It was almost a disaster. We had booked a west coast weekend away in the sleepy fishing village of Tarbert, and seemed to be making good time on our journey. Unfortunately, I was following signs for Tarbet, and when we arrived at what we thought was our destination, we were left scratching our heads after asking for directions to our hotel.
“The Stonefield Castle Hotel? There’s no Stonefield Castle Hotel in Tarbet,” the woman said truthfully.
Using the fleeting wi-fi on my phone, I turned to a well-known online route-finder to discover Tarbert was a further seven-hour drive. It was 6pm. I looked at my poor wife sitting in the driver’s seat, and wondered how I would break the news – or indeed if she would let me back in the car. (Thankfully, she’s the forgiving kind.) However, the route-finder, which like me is not perfect, had decided to point us in the direction of Tarbert on the Isle of Harris, while we wanted the Loch Fyne version, around an hour away.
We realised we were, in fact, on track, and in no time at all were pulling into the grounds of the Stonefield Castle Hotel, a 19th century baronial pile nestled on the Kintyre peninsula, on the shore of Loch Fyne, with water in two directions and plenty of walking tracks for working up an appetite before dinner.
The garden has one of the largest collections of rhododendrons in the UK, many of which were brought to Scotland from the Himalayas and date back to 1850 – almost as old as the castle itself. Inside there is a log fire in the foyer, which fills the ground floor with the welcoming scent of burning kindling.
In traditional Scottish country style, the ground floor has a library, drawing room and bar. The corridor and stairwell are grand and the soft furnishings are generally richly decorated with tartans and floral designs.
However, the star attraction is the restaurant, which has floor-to-ceiling windows on two sides providing a glorious view of the gardens and loch. It’s a conversation stopper.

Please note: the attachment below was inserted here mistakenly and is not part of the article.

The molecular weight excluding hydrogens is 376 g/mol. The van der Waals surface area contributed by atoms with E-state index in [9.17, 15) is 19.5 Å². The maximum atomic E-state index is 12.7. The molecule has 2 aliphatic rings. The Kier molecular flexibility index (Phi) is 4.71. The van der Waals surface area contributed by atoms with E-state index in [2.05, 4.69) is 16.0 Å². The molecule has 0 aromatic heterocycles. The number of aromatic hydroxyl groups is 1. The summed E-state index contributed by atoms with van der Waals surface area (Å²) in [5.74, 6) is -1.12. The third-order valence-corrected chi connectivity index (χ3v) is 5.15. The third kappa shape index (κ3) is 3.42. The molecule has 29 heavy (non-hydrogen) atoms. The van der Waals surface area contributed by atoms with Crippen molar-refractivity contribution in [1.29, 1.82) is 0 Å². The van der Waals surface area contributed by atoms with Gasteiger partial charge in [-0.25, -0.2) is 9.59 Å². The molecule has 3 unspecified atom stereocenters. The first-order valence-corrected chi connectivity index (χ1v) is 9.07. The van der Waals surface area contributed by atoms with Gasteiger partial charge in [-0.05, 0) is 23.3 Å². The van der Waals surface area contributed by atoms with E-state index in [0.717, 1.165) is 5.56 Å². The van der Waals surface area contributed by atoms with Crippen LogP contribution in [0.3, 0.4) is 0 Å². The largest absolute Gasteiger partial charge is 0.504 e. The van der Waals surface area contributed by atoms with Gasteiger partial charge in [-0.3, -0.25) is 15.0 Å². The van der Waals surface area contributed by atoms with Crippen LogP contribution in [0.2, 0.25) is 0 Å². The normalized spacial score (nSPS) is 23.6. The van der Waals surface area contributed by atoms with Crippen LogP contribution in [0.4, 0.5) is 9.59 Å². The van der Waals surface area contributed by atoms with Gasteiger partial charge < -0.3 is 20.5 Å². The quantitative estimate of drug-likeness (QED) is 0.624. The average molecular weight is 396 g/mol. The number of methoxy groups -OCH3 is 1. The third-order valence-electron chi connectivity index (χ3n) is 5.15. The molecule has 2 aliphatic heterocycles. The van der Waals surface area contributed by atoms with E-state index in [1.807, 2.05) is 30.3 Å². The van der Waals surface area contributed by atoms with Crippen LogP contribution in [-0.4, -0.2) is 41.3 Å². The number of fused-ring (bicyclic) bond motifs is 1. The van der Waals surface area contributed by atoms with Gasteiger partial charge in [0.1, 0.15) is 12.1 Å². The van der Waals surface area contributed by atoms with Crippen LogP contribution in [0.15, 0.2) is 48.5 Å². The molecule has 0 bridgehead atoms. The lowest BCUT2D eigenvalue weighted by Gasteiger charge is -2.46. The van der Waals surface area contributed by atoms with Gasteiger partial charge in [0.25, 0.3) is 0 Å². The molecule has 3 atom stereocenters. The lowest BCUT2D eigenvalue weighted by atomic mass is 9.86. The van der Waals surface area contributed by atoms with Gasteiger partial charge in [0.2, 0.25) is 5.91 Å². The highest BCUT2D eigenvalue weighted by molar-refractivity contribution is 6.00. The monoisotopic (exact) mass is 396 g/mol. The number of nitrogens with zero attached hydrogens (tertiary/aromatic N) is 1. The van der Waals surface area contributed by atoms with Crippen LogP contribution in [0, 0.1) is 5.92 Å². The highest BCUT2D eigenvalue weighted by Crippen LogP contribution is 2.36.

Not surprisingly, given its location, Stonefield does a good line in seafood. We had mussels flavoured with white wine, cream and a bay leaf. I’m not usually a seafood fan, but these were so tender and well seasoned that we returned to the hotel’s restaurant on the second night too.
We were given a large suite with one of the comfiest beds we had even slept in and, after the long drive, and my calamitous navigating, we were so worn out that we went straight upstairs for a nap.
Like the hotel, the suite was decorated for traditional Scottish country living. It had red floral curtains, chairs and a sofa, and dark wooden furniture. The suite was lovely and warm – I hate to think what the hotel’s heating bill must be – and the bathroom had a powerful shower, reinvigorating us before going down for dinner. After driving through the cold, dark and mist, the warmth of the hotel was exactly what we needed.
The hotel is just outside Tarbert, which is picture postcard pretty, with its fishing marina flanked by arts and crafts shops, restaurants and cafes – one of which, bizarrely, is a kind of homage to James Martin, with pictures of the Saturday Kitchen presenter lining the walls and his kitchenware on sale.
While beautiful and relaxing, there is only enough in the village to occupy visitors for an afternoon. So, after browsing and gift buying, we returned to the car to explore a bit further afield.
On a moody autumnal day, with a rough and rugged coastline, and a slate grey sea, this part of the west coast has a desolate beauty, interrupted only by wee hamlets and small herds of cattle.
It’s an awe-inspiring landscape. We drove as far as far as Campbeltown, thinking we might find a quiet pub to watch the rugby, however, it was less pretty so we decided to head back instead.
That night Scotland lost the rugby, but wrapped up in baronial splendor, we were still winners.
• Stonefield Castle Hotel, Tarbert, Loch Fyne, Argyll (0844 414 6582, www.stonefieldcastlehotel.com). Bed and breakfast with a double room costs from around £90 a night, principal suites, with views looking over the loch, start at about £140 a night. To go to Tarbert from Edinburgh, take the M8 and M9, then turn on to the A82 and follow it onto the A83. It takes just over three hours.